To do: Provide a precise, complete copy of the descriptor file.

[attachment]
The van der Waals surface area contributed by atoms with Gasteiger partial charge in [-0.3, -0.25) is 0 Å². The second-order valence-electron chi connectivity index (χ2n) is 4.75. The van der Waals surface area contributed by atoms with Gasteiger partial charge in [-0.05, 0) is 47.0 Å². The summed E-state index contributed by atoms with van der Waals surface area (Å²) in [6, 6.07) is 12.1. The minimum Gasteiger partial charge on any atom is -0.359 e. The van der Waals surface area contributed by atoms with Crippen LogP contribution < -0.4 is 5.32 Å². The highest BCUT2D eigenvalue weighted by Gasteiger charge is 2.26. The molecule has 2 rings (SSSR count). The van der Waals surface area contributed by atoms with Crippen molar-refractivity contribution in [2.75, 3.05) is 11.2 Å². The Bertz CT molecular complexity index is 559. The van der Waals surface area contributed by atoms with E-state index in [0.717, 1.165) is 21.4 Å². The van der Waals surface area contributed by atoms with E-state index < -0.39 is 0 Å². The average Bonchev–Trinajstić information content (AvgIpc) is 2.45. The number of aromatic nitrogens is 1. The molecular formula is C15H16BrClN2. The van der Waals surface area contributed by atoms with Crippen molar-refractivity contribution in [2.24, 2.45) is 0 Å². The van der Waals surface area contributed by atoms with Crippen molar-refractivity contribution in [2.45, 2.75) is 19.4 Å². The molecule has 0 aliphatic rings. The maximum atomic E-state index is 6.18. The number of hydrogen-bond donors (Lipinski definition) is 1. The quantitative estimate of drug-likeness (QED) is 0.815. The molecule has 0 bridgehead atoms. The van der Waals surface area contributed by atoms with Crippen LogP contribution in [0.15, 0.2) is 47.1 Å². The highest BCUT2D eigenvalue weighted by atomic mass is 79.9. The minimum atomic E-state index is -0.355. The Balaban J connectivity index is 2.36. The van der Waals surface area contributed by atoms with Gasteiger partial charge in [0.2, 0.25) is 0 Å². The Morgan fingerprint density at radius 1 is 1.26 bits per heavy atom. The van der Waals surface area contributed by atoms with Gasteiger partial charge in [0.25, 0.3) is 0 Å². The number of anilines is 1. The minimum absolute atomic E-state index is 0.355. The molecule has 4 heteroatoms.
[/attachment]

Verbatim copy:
The van der Waals surface area contributed by atoms with Gasteiger partial charge in [-0.3, -0.25) is 0 Å². The second-order valence-electron chi connectivity index (χ2n) is 4.75. The van der Waals surface area contributed by atoms with Gasteiger partial charge in [-0.05, 0) is 47.0 Å². The summed E-state index contributed by atoms with van der Waals surface area (Å²) in [6, 6.07) is 12.1. The minimum Gasteiger partial charge on any atom is -0.359 e. The van der Waals surface area contributed by atoms with Crippen LogP contribution < -0.4 is 5.32 Å². The highest BCUT2D eigenvalue weighted by Gasteiger charge is 2.26. The molecule has 2 rings (SSSR count). The van der Waals surface area contributed by atoms with Crippen molar-refractivity contribution in [2.75, 3.05) is 11.2 Å². The Bertz CT molecular complexity index is 559. The van der Waals surface area contributed by atoms with E-state index in [0.717, 1.165) is 21.4 Å². The van der Waals surface area contributed by atoms with E-state index < -0.39 is 0 Å². The average Bonchev–Trinajstić information content (AvgIpc) is 2.45. The number of aromatic nitrogens is 1. The molecular formula is C15H16BrClN2. The van der Waals surface area contributed by atoms with Crippen molar-refractivity contribution in [2.24, 2.45) is 0 Å². The van der Waals surface area contributed by atoms with Crippen molar-refractivity contribution in [2.45, 2.75) is 19.4 Å². The molecule has 0 aliphatic rings. The maximum atomic E-state index is 6.18. The number of hydrogen-bond donors (Lipinski definition) is 1. The quantitative estimate of drug-likeness (QED) is 0.815. The molecule has 0 bridgehead atoms. The van der Waals surface area contributed by atoms with Crippen LogP contribution in [0.15, 0.2) is 47.1 Å². The highest BCUT2D eigenvalue weighted by atomic mass is 79.9. The minimum atomic E-state index is -0.355. The Balaban J connectivity index is 2.36. The van der Waals surface area contributed by atoms with Gasteiger partial charge in [0.2, 0.25) is 0 Å². The Morgan fingerprint density at radius 1 is 1.26 bits per heavy atom. The van der Waals surface area contributed by atoms with Gasteiger partial charge in [0.25, 0.3) is 0 Å². The number of anilines is 1. The minimum absolute atomic E-state index is 0.355. The molecule has 4 heteroatoms.